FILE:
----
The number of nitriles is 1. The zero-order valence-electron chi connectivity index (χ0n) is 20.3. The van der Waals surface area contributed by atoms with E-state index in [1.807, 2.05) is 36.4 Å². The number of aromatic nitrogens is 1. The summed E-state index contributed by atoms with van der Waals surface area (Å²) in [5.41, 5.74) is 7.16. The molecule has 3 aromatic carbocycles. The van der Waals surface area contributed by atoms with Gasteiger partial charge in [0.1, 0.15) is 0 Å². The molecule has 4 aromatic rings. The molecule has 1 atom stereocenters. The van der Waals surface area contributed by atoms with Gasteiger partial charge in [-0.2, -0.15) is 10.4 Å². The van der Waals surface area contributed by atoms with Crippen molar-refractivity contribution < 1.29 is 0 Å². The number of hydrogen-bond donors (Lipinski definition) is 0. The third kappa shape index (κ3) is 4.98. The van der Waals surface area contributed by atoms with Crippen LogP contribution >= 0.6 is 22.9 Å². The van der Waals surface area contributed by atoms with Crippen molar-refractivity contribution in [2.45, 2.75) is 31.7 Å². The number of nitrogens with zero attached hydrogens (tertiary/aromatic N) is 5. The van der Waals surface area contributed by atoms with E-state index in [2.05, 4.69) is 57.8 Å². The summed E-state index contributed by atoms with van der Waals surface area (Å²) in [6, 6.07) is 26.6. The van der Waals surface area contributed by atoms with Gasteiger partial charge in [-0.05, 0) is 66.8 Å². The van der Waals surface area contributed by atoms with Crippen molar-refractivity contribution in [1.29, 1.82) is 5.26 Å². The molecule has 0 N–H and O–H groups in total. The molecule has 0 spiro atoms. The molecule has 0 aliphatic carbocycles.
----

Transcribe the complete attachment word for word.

The number of nitriles is 1. The zero-order valence-electron chi connectivity index (χ0n) is 20.3. The van der Waals surface area contributed by atoms with E-state index in [1.807, 2.05) is 36.4 Å². The number of aromatic nitrogens is 1. The summed E-state index contributed by atoms with van der Waals surface area (Å²) in [5.41, 5.74) is 7.16. The molecule has 3 aromatic carbocycles. The van der Waals surface area contributed by atoms with Gasteiger partial charge in [0.1, 0.15) is 0 Å². The molecule has 4 aromatic rings. The molecule has 1 atom stereocenters. The van der Waals surface area contributed by atoms with Gasteiger partial charge in [-0.2, -0.15) is 10.4 Å². The van der Waals surface area contributed by atoms with Crippen molar-refractivity contribution < 1.29 is 0 Å². The number of hydrogen-bond donors (Lipinski definition) is 0. The third kappa shape index (κ3) is 4.98. The van der Waals surface area contributed by atoms with Crippen LogP contribution >= 0.6 is 22.9 Å². The van der Waals surface area contributed by atoms with Crippen molar-refractivity contribution in [2.45, 2.75) is 31.7 Å². The number of nitrogens with zero attached hydrogens (tertiary/aromatic N) is 5. The van der Waals surface area contributed by atoms with E-state index in [2.05, 4.69) is 57.8 Å². The summed E-state index contributed by atoms with van der Waals surface area (Å²) in [6, 6.07) is 26.6. The van der Waals surface area contributed by atoms with Gasteiger partial charge in [-0.05, 0) is 66.8 Å². The van der Waals surface area contributed by atoms with Crippen molar-refractivity contribution in [1.29, 1.82) is 5.26 Å². The molecule has 0 N–H and O–H groups in total. The molecule has 0 spiro atoms. The molecule has 0 aliphatic carbocycles.